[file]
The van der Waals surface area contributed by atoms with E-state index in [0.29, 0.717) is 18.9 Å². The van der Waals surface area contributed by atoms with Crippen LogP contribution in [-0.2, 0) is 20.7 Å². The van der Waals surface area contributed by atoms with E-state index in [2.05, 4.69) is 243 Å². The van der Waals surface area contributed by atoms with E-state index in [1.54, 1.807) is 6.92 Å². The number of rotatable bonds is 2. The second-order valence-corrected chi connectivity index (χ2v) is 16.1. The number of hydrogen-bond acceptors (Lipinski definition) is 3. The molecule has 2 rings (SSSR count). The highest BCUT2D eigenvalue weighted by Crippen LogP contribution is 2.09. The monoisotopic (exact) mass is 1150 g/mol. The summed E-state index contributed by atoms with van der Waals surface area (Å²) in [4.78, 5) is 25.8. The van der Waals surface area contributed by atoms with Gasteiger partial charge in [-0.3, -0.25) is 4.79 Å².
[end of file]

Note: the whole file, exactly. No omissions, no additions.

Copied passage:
The van der Waals surface area contributed by atoms with E-state index in [0.29, 0.717) is 18.9 Å². The van der Waals surface area contributed by atoms with Crippen LogP contribution in [-0.2, 0) is 20.7 Å². The van der Waals surface area contributed by atoms with E-state index in [2.05, 4.69) is 243 Å². The van der Waals surface area contributed by atoms with E-state index in [1.54, 1.807) is 6.92 Å². The number of rotatable bonds is 2. The second-order valence-corrected chi connectivity index (χ2v) is 16.1. The number of hydrogen-bond acceptors (Lipinski definition) is 3. The molecule has 2 rings (SSSR count). The highest BCUT2D eigenvalue weighted by Crippen LogP contribution is 2.09. The monoisotopic (exact) mass is 1150 g/mol. The summed E-state index contributed by atoms with van der Waals surface area (Å²) in [4.78, 5) is 25.8. The van der Waals surface area contributed by atoms with Gasteiger partial charge in [-0.3, -0.25) is 4.79 Å².